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Brush up on these driver’s-ed lessons

Molly Cerreta Smith loves writing about all things mommy, parenting, food, health and travel. When she's not staring into the face of her Mac, she loves to hike, read, do messy crafts with her kids and compete in BBQ competitions with he...

Driver's ed 101

For many of us, it’s been a long time since we’ve sat in the driver’s seat with a driver's-ed instructor just to our right advising us on the real rules of the road. Need a refresher? We all could use one.

Woman brushing up on her drivers ed in her car

Test drive a manual

DMV.com’s chief blogger, Jordan Perch says, “A reminder of what it's like to drive a manual transmission car definitely wouldn't hurt. Since most cars in America have automatic transmissions, a lot of drivers don't know how to drive a stick shift car — or the ones that did learn [how to] at some point tend to forget how to do it since they don't practice it too often. So, it's wise to get into a manual transmission car and practice starting and stopping, which causes a lot of problems for drivers who are used to automatic transmissions.”

Practice parallel parking

According to Perch, “Parallel parking is another driving skill that poses difficulties for many drivers.”

He advises following these steps when parallel parking between two cars: "First, you stop right next to the car in front of the parking spot you want to get into," he says. "Then put it in reverse, and start backing up while turning the wheel towards the sidewalk. When your front door starts nearing the bumper of the car in front of the space, start turning the wheel the opposite way and continue driving in reverse. After this maneuver, your car should be in place, and all you need to do is perhaps move forward a little, to straighten the car out.”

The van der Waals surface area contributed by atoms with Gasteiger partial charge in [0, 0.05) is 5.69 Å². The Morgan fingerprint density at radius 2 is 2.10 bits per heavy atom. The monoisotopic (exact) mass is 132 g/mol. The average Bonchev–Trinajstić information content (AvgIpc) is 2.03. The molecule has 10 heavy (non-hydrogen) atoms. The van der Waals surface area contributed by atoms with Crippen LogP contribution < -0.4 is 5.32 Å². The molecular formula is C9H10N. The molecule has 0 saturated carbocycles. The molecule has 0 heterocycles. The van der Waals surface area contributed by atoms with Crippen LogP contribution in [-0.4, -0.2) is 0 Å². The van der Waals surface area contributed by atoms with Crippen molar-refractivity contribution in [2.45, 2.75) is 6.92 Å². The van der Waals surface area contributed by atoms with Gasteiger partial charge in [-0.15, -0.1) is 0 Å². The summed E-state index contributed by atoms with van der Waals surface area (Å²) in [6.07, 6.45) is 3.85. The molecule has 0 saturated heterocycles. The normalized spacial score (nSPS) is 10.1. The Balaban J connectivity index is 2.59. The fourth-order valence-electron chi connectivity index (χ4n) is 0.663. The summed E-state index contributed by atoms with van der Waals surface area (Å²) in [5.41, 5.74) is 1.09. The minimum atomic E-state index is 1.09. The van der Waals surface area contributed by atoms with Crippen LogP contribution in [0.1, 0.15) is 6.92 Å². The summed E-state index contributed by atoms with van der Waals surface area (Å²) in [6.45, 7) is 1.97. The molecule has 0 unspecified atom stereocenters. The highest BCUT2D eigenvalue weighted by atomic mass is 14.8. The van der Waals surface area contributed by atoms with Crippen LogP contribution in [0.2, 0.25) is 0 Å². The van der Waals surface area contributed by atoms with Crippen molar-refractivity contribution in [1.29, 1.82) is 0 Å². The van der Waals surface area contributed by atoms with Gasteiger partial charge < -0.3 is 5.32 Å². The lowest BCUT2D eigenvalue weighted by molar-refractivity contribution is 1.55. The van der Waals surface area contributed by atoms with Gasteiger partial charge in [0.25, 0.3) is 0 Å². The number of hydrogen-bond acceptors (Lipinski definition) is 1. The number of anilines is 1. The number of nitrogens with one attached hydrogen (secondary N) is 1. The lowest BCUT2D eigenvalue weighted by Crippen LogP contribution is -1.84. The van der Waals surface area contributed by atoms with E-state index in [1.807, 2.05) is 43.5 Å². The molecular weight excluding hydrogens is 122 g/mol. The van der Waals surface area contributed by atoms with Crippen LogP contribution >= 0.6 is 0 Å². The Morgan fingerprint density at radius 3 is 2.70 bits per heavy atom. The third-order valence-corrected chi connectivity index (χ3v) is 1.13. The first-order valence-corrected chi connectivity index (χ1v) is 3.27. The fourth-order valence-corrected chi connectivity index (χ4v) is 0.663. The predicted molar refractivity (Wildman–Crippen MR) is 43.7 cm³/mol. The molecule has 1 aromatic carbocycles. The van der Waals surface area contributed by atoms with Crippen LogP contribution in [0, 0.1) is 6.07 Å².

Winter and highway driving

Perch advises brushing up on skills that are needed for driving on the freeway or in specific conditions during the winter. “When it comes to driving in winter, you have to remember some basic things, including the fact that you shouldn't accelerate or brake too hard, and go into corners as slowly as possible," he says. "Also, make sure that you leave enough space between you and the car in front of you.”

Stay back!

Brandon Dufour, general manager of All-Star Driver, reminds drivers to keep a minimum of a three-second distance between your car and the car in front of you. He adds, “In inclement weather conditions, this should be increased to at least five seconds. For example, when you see a car in front of you pass a telephone pole, you should be able to slowly count to three before you pass the same pole.”

Use lanes properly

Dufour adds that proper lane use is crucial while traversing today’s busy roads. “The left lane should be used for passing only, not cruising," he reminds. "The center lane is for steady driving and the right lane is for slower vehicles. It's also important to remember to turn into the same lane as you are turning from.”

More on driving safety

How to choose a driving school for your teen
Explaining the importance of the no-texting-while-driving rule to your teen
Child Passenger Safety Week: Safety tips for parents

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